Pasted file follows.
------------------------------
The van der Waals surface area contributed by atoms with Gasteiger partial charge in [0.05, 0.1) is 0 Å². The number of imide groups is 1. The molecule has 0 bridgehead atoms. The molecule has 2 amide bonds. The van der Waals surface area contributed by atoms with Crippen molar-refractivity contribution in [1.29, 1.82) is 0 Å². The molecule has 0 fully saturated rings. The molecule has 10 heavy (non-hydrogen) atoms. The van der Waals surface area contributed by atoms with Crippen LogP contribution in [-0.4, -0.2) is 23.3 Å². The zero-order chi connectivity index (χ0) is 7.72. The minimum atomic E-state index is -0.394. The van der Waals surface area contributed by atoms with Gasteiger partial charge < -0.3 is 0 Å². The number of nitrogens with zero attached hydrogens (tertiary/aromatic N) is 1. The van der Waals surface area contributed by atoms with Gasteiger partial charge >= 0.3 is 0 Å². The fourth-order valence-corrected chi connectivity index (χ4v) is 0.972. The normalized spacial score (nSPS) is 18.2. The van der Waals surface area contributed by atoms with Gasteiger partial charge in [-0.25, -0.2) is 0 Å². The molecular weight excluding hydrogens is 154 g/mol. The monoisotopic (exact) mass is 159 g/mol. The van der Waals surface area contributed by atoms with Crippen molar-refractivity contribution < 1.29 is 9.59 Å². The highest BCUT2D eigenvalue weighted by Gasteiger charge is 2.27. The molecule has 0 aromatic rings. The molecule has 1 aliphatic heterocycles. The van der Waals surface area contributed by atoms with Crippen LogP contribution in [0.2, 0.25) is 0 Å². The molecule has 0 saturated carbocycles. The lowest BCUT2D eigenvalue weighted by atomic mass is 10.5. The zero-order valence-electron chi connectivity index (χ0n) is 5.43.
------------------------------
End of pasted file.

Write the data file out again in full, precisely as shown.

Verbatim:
The van der Waals surface area contributed by atoms with Gasteiger partial charge in [0.05, 0.1) is 0 Å². The number of imide groups is 1. The molecule has 0 bridgehead atoms. The molecule has 2 amide bonds. The van der Waals surface area contributed by atoms with Crippen molar-refractivity contribution in [1.29, 1.82) is 0 Å². The molecule has 0 fully saturated rings. The molecule has 10 heavy (non-hydrogen) atoms. The van der Waals surface area contributed by atoms with Crippen LogP contribution in [-0.4, -0.2) is 23.3 Å². The zero-order chi connectivity index (χ0) is 7.72. The minimum atomic E-state index is -0.394. The van der Waals surface area contributed by atoms with Gasteiger partial charge < -0.3 is 0 Å². The number of nitrogens with zero attached hydrogens (tertiary/aromatic N) is 1. The van der Waals surface area contributed by atoms with Gasteiger partial charge >= 0.3 is 0 Å². The fourth-order valence-corrected chi connectivity index (χ4v) is 0.972. The normalized spacial score (nSPS) is 18.2. The van der Waals surface area contributed by atoms with Gasteiger partial charge in [-0.25, -0.2) is 0 Å². The molecular weight excluding hydrogens is 154 g/mol. The monoisotopic (exact) mass is 159 g/mol. The van der Waals surface area contributed by atoms with Crippen molar-refractivity contribution < 1.29 is 9.59 Å². The highest BCUT2D eigenvalue weighted by Gasteiger charge is 2.27. The molecule has 0 aromatic rings. The molecule has 1 aliphatic heterocycles. The van der Waals surface area contributed by atoms with Crippen LogP contribution in [0.2, 0.25) is 0 Å². The molecule has 0 saturated carbocycles. The lowest BCUT2D eigenvalue weighted by atomic mass is 10.5. The zero-order valence-electron chi connectivity index (χ0n) is 5.43.